To describe entrepreneur A. Gene Samburg’s living space as a room with a view would be an understatement. Beckoning from the windows is a spectacular panorama of Washington, stretching across the Potomac River to the monuments on the Mall.
“Every single time I look out and see the views, I am blown away,” says Samburg. “They never get old and I never get used to them.”
The impressive vista was once the sole attraction of the Rosslyn, Virginia, penthouse before the businessman undertook an ambitious renovation of its three levels. “Apart from the view, it was just a bunch of dark little rooms that looked like a rabbit warren,” he recalls of the condominium’s former incarnation.
The task of remodeling the cramped spaces fell to McLean, Virginia-based architect William Lecky who had previously designed Samburg’s corporate offices and his Delaware beach house. “Gene had been living in a traditional house but he had always wanted to go contemporary,” says Lecky. “He gave me the chance to make this what I thought it should be—very light and open with views from all over the place.”
Samburg decided to trade his large house in the suburbs for a more urban setting several years after his wife Lorrie passed away in 1998. He was alerted to the sale of the Rosslyn penthouse by a co-worker who lives in the building and spotted a notice on a bulletin board in the lobby.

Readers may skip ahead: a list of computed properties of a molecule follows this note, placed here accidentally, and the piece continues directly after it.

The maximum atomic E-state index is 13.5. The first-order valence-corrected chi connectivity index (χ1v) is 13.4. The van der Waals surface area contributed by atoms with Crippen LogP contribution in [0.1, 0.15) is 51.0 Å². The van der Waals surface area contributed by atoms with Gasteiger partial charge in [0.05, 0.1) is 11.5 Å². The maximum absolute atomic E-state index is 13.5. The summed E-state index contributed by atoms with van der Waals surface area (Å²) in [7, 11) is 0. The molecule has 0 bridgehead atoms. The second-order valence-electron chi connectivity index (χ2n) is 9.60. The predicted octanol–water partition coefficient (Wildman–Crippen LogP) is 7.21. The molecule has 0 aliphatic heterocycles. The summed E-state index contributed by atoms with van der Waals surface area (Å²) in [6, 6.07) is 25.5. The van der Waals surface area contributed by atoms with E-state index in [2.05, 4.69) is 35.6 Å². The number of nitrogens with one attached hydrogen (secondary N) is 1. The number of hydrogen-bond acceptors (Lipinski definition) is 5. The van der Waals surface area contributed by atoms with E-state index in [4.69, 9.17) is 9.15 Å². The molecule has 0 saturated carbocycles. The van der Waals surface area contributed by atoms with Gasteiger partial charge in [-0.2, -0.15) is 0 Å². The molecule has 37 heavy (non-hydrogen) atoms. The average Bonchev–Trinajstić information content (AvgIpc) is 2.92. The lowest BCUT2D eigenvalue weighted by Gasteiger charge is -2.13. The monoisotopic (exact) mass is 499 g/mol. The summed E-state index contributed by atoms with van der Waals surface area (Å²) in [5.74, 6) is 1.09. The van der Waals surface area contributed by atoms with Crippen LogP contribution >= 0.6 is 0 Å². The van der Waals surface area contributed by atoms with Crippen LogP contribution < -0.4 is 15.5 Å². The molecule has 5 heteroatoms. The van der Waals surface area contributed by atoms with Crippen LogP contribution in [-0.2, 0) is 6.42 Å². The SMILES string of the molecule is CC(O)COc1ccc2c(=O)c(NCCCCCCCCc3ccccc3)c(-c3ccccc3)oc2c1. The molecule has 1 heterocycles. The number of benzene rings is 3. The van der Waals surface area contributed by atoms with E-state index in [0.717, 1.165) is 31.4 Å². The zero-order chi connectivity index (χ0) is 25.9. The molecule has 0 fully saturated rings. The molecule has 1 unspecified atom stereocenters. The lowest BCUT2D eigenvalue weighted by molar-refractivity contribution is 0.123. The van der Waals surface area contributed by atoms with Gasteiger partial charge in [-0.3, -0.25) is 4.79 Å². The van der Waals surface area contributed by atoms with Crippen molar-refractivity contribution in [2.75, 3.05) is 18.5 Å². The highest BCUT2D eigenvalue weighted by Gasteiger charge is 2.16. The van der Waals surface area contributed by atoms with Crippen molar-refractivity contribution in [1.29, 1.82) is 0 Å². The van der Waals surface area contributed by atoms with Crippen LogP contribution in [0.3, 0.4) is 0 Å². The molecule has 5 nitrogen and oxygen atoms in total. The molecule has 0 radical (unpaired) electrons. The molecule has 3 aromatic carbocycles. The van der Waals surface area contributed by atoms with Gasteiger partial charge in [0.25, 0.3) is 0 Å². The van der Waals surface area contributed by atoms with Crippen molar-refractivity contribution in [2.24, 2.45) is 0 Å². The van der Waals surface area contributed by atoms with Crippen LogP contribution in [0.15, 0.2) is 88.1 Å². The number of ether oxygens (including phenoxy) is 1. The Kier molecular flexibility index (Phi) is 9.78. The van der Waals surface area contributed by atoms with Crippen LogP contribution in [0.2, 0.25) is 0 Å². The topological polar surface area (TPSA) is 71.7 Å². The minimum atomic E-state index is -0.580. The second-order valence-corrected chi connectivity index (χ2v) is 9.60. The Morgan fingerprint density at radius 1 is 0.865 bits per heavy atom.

In addition to changing his place of residence, Samburg sold his Arlington-based company Kastle Systems International in 2007 to Washington venture capitalist Mark Ein. Founded by Samburg in 1972, the company pioneered electronic-security system technology, replacing conventional keys and locks with access cards.
Samburg’s fresh start led him to jettison the traditional décor of his previous home for modern furnishings arranged on travertine floors, but only after coaxing from Lecky. As the businessman explains, “I’m a guy who likes comfortable furniture and curling his toes around carpet, but Bill took me to a hotel lobby with elegant marble so I was sold.”